During seated forward reaching tasks in obese individuals, excessive abdominal tissue can come into contact with the anterior thigh. This soft tissue apposition acts as a mechanical restriction, altering functional biomechanics at the hip, and causing difficulty in certain daily activities such as bending down, or picking up objects from the floor. The purpose of the study was to investigate the contact forces and associated moments exerted by the abdomen on the thigh during seated forward-reaching tasks in adult obese individuals. Ten healthy subjects (age 58.1 ± 4.4) with elevated BMI (39.04 ± 5.02) participated in the study. Contact pressures between the abdomen and thigh were measured using a Tekscan Conformat pressure-mapping sensor during forward-reaching tasks. Kinematic and force plate data were obtained using an infrared motion capture system. The mean abdomen-thigh contact force was 10.17 ± 5.18% of body weight, ranging from 57.8 N to 200 N. Net extensor moment at the hip decreased by mean 16.5 ± 6.44% after accounting for the moment generated by abdomen-thigh tissue contact. In obese individuals, abdomen-thigh contact decreases the net moment at the hip joint during seated forward-reaching activities. This phenomenon should be taken into consideration for accurate biomechanical modeling in these individuals.
Bhupinder Singh, Thomas D. Brown, John J. Callaghan and H. John Yack
Chia-Yuan Yu, Ayoung Woo, Christopher Hawkins and Sara Iman
Obesity has become a critical public health issue in the United States. From 2011 to 2014, the percentage of obesity was estimated to be 36.5% among US adults. 1 Obesity can lead to several chronic diseases such as type 2 diabetes, cardiovascular disease, and certain types of cancer. 2 Variations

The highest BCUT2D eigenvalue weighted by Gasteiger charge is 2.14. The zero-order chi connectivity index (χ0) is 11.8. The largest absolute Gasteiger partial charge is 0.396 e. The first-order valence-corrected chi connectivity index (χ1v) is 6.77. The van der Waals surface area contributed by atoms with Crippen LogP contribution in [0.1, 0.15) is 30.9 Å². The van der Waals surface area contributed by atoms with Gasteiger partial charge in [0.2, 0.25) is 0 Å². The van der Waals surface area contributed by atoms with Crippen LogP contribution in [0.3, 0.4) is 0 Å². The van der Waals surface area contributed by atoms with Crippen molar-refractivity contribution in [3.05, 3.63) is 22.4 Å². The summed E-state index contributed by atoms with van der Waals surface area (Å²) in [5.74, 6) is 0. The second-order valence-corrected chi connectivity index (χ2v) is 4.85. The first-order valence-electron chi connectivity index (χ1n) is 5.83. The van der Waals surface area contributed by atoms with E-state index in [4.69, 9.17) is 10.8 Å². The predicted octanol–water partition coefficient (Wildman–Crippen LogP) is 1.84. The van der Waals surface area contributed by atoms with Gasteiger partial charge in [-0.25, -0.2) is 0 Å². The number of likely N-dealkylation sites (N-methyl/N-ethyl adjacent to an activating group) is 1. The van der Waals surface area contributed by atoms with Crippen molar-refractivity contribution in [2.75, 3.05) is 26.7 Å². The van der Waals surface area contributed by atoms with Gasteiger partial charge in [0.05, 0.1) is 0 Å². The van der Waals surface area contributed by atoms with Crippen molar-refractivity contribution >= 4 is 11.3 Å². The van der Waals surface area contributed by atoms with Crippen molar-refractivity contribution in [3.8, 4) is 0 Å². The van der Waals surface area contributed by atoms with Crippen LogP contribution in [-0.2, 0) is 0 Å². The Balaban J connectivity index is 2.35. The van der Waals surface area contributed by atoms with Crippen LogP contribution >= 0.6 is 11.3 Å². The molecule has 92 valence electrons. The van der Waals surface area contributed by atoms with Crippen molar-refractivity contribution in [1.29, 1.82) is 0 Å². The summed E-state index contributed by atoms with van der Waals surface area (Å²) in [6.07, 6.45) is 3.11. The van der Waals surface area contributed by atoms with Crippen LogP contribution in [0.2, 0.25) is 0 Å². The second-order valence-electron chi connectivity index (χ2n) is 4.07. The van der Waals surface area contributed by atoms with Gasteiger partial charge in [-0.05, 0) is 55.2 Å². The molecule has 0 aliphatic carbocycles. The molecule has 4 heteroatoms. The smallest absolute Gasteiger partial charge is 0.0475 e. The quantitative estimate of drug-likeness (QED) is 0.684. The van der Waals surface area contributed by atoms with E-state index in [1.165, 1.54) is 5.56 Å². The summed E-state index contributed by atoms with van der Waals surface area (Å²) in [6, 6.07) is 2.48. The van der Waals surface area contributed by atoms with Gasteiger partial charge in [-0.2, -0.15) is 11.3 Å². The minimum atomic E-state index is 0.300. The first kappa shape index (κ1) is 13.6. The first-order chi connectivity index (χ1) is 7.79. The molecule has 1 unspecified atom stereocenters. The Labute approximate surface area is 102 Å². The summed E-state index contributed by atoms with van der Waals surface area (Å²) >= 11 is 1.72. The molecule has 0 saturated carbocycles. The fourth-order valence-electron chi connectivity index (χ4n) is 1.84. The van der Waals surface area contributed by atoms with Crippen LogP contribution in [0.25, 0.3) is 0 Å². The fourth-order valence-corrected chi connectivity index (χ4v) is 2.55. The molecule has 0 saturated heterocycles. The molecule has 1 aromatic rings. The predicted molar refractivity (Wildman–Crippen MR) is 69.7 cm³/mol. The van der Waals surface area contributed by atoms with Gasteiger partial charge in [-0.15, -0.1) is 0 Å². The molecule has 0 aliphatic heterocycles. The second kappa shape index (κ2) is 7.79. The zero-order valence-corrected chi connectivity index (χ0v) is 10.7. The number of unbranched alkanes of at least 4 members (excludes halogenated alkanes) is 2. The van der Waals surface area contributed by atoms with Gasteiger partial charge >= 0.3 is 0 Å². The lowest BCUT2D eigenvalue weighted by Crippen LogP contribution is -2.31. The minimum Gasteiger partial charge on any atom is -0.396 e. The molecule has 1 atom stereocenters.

Philip W. Fink, Sarah P. Shultz, Eva D’Hondt, Matthieu Lenoir and Andrew P. Hills
Pediatric obesity is considered a global epidemic, and the burden of excess mass has played an important role in the obese child’s inability to successfully perform functional movement tasks. Maintaining a stable posture is necessary for most activities of daily living; however, clinical measures
Elizabeth Chmelo, Barbara Nicklas, Cralen Davis, Gary D. Miller, Claudine Legault and Stephen Messier
To assess correlates of physical activity, and to examine the relationship between physical activity and physical functioning, in 160 older (66 ± 6 years old), overweight/obese (mean body mass index = 33.5 ± 3.8 kg/m2), sedentary (less than 30 mins of activity, 3 days a week) individuals with knee osteoarthritis.
Physical activity was measured with accelerometers and by self-report. Physical function was assessed by 6-min walk distance, knee strength, and the Short Physical Performance Battery. Pain and perceived function were measured by questionnaires. Pearson correlations and general linear models were used to analyze the relationships.
The mean number of steps taken per day was 6209 and the average PAEE was 237 ± 124 kcal/day. Participants engaged in 131 ± 39 minutes of light physical activity (LPA) and 10.6 ± 8.9 minutes of moderate-vigorous physical activity (MPA/VPA). Total steps/day, PAEE, and minutes of MPA/VPA were all negatively correlated with age. The 6-min walk distance and lower extremity function were better in those who had higher total steps/day, higher PAEE, higher minutes of MPA/VPA, and a higher PASE score.
This study demonstrates that a population who has higher levels of spontaneous activity have better overall physical function than those who engage in less activity.
Ashley A. Fenner, Erin K. Howie, Leon M. Straker and Martin S. Hagger